Humira (adalimumab) reduces the effects of a substance in the body that can cause inflammation.
Humira is used to treat rheumatoid arthritis, juvenile idiopathic arthritis, psoriatic arthritis, ankylosing spondylitis, and plaque psoriasis. It is also used to treat Crohn’s disease after other drugs have been tried without successful treatment of symptoms.
You should not use Humira if you are allergic to adalimumab, or if you are also being treated with abatacept (Orencia) or anakinra (Kineret). Some people using Humira have developed a rare fast-growing type of lymphoma (cancer). This condition affects the liver, spleen, and bone marrow, and it can be fatal. This has occurred mainly in teenagers and young adults using Humira or similar medicines to treat Crohn’s disease or ulcerative colitis.
However, people with autoimmune disorders (including rheumatoid arthritis, Crohn’s disease, ankylosing spondylitis, and psoriasis) may have a higher risk of lymphoma. Talk to your doctor about your individual risk.
Before using Humira, tell your doctor if you have ever had tuberculosis, if anyone in your household has tuberculosis, or if you have recently traveled to an area where tuberculosis is common.
To make sure you can safely use Humira, tell your doctor if you have any of these other conditions:
- an active or recent infection;
- open sores or skin wounds;
- hepatitis B;
- congestive heart failure;
- an allergy to latex rubber;
- a disease that affects the nerves or muscles, such as multiple sclerosis, myasthenia gravis, Guillain-Barre syndrome;
- if you have recently been vaccinated with BCG (Bacille Calmette-Guerin); or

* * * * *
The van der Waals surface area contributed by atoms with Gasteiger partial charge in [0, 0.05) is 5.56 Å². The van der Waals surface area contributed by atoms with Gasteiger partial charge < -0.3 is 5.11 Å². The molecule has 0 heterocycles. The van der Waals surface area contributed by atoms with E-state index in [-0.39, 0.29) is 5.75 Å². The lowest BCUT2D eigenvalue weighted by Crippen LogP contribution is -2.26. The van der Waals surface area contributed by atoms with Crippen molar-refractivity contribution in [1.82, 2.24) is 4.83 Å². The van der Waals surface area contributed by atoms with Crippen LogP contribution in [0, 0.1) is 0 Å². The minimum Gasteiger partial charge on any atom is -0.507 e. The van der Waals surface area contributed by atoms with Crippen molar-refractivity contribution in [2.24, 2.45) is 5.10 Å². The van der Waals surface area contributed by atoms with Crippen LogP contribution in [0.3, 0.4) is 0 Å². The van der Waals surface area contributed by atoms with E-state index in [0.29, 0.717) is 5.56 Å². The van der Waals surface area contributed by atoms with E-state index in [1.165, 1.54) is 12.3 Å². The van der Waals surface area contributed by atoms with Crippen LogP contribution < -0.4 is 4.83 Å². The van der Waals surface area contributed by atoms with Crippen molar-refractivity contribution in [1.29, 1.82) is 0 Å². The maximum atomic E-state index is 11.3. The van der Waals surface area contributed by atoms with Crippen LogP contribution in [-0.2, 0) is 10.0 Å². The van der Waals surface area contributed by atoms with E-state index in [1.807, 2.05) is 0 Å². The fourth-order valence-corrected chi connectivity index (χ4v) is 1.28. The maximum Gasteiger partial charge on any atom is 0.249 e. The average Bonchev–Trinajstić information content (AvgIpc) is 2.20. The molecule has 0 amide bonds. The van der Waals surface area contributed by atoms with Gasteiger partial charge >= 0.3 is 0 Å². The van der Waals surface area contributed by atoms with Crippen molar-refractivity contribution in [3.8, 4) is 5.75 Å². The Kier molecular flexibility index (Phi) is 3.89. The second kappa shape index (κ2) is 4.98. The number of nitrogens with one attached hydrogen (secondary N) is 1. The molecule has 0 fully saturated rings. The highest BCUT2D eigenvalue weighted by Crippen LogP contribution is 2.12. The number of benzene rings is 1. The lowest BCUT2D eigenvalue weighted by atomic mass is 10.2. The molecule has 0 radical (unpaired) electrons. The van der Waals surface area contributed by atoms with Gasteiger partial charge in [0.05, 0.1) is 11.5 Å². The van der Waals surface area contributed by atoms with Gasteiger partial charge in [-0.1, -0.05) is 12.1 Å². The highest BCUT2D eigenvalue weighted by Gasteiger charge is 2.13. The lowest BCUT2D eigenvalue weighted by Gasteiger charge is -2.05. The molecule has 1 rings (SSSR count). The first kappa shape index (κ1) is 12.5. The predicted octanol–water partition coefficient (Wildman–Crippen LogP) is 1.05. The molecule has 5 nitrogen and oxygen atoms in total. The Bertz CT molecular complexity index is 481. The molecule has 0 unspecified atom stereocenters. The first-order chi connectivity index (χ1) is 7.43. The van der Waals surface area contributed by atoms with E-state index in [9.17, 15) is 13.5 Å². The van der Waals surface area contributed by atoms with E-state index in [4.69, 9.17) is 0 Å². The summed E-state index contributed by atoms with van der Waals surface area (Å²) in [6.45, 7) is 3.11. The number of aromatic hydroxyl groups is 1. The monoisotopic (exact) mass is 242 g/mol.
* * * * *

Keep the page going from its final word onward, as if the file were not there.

- if you are scheduled to receive any vaccines.
FDA pregnancy category B. Humira is not expected to be harmful to an unborn baby. Tell your doctor if you are pregnant or plan to become pregnant during treatment. Your name may need to be listed on a Humira pregnancy registry when you start using this medication. It is not known whether adalimumab passes into breast milk or if it could harm a nursing baby. You should not breast-feed while you are using Humira.
Get emergency medical help if you have any of these signs of an allergic reaction to Humira: hives; difficulty breathing; swelling of your face, lips, tongue, or throat. Stop using Humira and call your doctor right away if you have any of these symptoms of lymphoma:
- fever, night sweats, weight loss, tiredness;
- feeling full after eating only a small amount;
- pain in your upper stomach that may spread to your shoulder;
- easy bruising or bleeding, pale skin, feeling light-headed or short of breath, rapid heart rate; or
- nausea, upper stomach pain, itching, loss of appetite, dark urine, clay-colored stools, jaundice (yellowing of the skin or eyes).
Stop using Humira and call your doctor at once if you have any of these other serious side effects:
- signs of infection (fever, chills, sore throat, vomiting, diarrhea, flu symptoms);
- shortness of breath with swelling of your ankles or feet;
- confusion, neck stiffness, seizure (convulsions);
- pain or burning when you urinate;
- chest pain, ongoing cough, coughing up mucus or blood;
- numbness or tingly feeling, weakness in your legs;
- red, purple, or scaly skin rash, hair loss, joint or muscle pain, mouth sores;
- joint pain or swelling with fever, swollen glands, muscle aches, vomiting, unusual thoughts or behavior, and/or seizure (convulsions); or
- patchy skin color, red spots, or a butterfly-shaped skin rash over your cheeks and nose (worsens in sunlight).
Less serious Humira side effects may include:
- stuffy nose, sinus pain;
- nausea, stomach pain; or
- pain, redness, itching, swelling, or bleeding where you injected the medication.
This is not a complete list of side effects and others may occur. Call your doctor for medical advice about side effects.